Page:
Academic journal article Alcohol Research

Preventing Impaired Driving Opportunities and Problems

Academic journal article Alcohol Research

Preventing Impaired Driving Opportunities and Problems

Article excerpt

In 1988, the U.S. Surgeon General's Workshop on Drunk Driving called attention to the broad range of strategies that affect the problem of impaired driving (U.S. Department of Health and Human Services 1989). Research presented at the workshop ranged from the effects of pricing, availability, advertising, marketing, and general epidemiology of alcohol consumption and alcohol problems to safety education, impaired-driving laws, sanctions, and treatment programs for offenders. The proceedings of that workshop demonstrated that impaired driving involves extremely broad public health aspects that cannot be covered in this brief article. Rather, this article reviews only the traditional, century-old measure of deterring vehicle operators from driving while intoxicated (DWI) through laws (see table for a summary of these laws), law enforcement, and public-education programs. A case can be made that general deterrence strategies have had the most immediate and largest impact on the problem.

THE PROBLEM

There are more registered vehicles in the United States than there are licensed drivers to operate them. It is therefore not surprising that in a country where two-thirds of the citizens drink alcohol, impaired driving is a significant public health problem. In the United States, alcohol has been associated with traffic crashes for more than 100 years, as indicated by the publication of the first scientific report on the effect of drinking by operators of "motorized wagons" in 1904 (Quarterly Journal of Inebriety 1904). The National Highway Traffic Safety Administration (NHTSA) estimated that impaired driving resulted in more than 14,000 deaths and 500,000 injuries in 2000 and cost society $51 billion in that year (Blincoe et al. 2000). Although alcohol consumption is legal for U.S. citizens aged 21 or older, it is illegal in all States to drive with a blood alcohol concentration (BAC) of 0.08 g/dL or greater (NHTSA 2004). In 2008, there were an estimated 11,773 traffic-crash fatalities involving drivers with BACs of 0.08 g/dL or higher (NHTSA 2009). Each year, more than 1.4 million drivers are arrested for DWI or driving under the influence (DUI) in the United States (Federal Bureau of Investigation 2008).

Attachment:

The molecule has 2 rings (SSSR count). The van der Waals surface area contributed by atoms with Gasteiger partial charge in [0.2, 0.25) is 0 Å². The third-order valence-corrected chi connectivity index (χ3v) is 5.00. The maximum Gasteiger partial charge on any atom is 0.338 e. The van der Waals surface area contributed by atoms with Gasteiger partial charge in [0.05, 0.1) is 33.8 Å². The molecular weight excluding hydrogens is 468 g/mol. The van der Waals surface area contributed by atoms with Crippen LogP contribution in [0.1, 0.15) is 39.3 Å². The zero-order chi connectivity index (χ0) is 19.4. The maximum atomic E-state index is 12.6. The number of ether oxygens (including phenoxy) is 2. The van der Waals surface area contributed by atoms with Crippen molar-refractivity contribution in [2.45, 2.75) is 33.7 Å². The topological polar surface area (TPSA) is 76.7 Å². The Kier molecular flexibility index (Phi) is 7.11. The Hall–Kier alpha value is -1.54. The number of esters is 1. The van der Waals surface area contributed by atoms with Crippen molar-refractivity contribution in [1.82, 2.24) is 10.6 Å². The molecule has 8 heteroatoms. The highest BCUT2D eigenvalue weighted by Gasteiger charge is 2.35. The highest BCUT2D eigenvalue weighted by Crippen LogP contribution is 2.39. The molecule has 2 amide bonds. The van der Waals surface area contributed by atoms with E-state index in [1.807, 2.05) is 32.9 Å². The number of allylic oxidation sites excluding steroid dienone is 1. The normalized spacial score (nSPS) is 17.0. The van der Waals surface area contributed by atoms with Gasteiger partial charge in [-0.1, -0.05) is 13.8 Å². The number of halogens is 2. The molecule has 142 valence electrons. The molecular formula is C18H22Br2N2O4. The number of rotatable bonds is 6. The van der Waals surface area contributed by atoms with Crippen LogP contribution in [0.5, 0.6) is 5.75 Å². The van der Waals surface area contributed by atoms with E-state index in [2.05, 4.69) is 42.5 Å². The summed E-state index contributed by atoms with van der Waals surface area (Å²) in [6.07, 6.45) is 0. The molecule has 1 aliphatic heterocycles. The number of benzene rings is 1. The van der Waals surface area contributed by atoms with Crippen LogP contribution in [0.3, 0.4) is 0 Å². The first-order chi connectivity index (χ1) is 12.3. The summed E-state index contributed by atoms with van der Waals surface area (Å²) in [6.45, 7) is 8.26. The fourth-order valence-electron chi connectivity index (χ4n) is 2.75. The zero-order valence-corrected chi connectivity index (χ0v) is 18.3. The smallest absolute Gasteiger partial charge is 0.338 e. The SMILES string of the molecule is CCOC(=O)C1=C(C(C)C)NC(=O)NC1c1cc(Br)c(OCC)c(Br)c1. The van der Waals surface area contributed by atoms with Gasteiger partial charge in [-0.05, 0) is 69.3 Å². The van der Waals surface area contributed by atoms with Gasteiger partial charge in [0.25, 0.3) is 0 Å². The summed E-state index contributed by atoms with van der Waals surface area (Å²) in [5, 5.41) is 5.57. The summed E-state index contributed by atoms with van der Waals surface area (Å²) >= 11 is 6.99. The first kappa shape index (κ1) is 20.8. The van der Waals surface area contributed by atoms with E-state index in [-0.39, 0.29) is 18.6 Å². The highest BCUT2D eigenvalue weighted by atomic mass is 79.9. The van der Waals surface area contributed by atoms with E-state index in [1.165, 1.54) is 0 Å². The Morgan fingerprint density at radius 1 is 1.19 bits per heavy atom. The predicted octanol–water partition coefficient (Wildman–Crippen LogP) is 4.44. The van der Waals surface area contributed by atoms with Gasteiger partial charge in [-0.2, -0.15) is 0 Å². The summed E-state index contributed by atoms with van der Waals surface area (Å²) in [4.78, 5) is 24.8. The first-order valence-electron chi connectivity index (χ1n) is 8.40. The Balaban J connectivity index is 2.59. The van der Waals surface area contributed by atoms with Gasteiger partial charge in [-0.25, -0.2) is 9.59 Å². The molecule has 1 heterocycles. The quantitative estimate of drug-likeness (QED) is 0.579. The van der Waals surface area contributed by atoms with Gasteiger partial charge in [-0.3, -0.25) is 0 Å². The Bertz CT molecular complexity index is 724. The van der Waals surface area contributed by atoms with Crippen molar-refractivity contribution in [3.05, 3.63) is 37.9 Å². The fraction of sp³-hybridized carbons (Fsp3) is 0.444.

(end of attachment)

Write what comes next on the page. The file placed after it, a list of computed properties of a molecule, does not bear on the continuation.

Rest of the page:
EVIDENCE THAT LAWS ADDRESSING IMPAIRED DRIVING CAN BE EFFECTIVE

From 1983 to 1997, the United States experienced a remarkable reduction in alcohol-related fatal crashes. An analysis of fatal-crash data from 1982 to 2005 estimated that five basic alcohol safety laws accounted for 44 percent of the reduction in fatal crashes, as shown in figure 1 (Dang 2008). This analysis included data from the Fatality Analysis Reporting System (FARS), which collects data on all fatal crashes occurring in the United States and is maintained by the NHTSA, as well as data from several other sources to account for factors such as age, gender, per capita alcohol consumption, time of day and day of the week the crash occurred, presence of important impaired-driving laws, and the level of impaired-driving enforcement that might moderate the influence of BAC on crashes. Figure 1 (upper light-shaded area, labeled "Contribution of demographic factors") shows the reductions in fatal crashes that Dang's analysis indicated can be attributed to the aging of the population and the increase in the proportion of female drivers, because female and older drivers have fewer alcohol-related fatal crashes. The dark band [labeled "Contribution of alcohol consumption (particularly beer)"] in figure 1 indicates the small reduction that can be attributed to the minor drop in per capita alcohol consumption over the 24-year study. The lower shaded area (labeled "Contribution of state alcohol laws") in figure 1 shows the proportion of the total reduction that Dang's analysis attributed to five basic alcohol safety laws enacted by most of the States during that period. Figure 2 (Dang 2008) shows the trends in the enactment of those five laws: (1) illegal-per-se laws, which make it illegal for a driver to have a BAC of 0. …

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